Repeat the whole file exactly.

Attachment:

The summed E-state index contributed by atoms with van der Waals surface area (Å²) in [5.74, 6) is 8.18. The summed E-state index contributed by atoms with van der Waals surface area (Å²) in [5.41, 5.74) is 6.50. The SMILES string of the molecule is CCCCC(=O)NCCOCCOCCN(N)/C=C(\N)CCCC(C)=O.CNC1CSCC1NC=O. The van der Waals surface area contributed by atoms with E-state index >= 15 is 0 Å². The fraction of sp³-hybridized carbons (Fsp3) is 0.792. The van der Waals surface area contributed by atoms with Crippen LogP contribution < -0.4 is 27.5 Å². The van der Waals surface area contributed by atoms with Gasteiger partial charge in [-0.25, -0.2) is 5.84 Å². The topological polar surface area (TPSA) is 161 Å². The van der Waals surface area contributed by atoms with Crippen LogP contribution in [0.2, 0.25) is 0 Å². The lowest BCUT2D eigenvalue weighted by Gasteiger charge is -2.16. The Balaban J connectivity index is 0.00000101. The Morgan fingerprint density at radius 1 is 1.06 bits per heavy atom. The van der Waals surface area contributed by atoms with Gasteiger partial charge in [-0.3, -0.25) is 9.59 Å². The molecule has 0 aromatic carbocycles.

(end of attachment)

The summed E-state index contributed by atoms with van der Waals surface area (Å²) in [5.74, 6) is 8.18. The summed E-state index contributed by atoms with van der Waals surface area (Å²) in [5.41, 5.74) is 6.50. The SMILES string of the molecule is CCCCC(=O)NCCOCCOCCN(N)/C=C(\N)CCCC(C)=O.CNC1CSCC1NC=O. The van der Waals surface area contributed by atoms with E-state index >= 15 is 0 Å². The fraction of sp³-hybridized carbons (Fsp3) is 0.792. The van der Waals surface area contributed by atoms with Crippen LogP contribution < -0.4 is 27.5 Å². The van der Waals surface area contributed by atoms with Gasteiger partial charge in [-0.25, -0.2) is 5.84 Å². The topological polar surface area (TPSA) is 161 Å². The van der Waals surface area contributed by atoms with Crippen LogP contribution in [0.2, 0.25) is 0 Å². The lowest BCUT2D eigenvalue weighted by Gasteiger charge is -2.16. The Balaban J connectivity index is 0.00000101. The Morgan fingerprint density at radius 1 is 1.06 bits per heavy atom. The van der Waals surface area contributed by atoms with Gasteiger partial charge in [-0.3, -0.25) is 9.59 Å². The molecule has 0 aromatic carbocycles.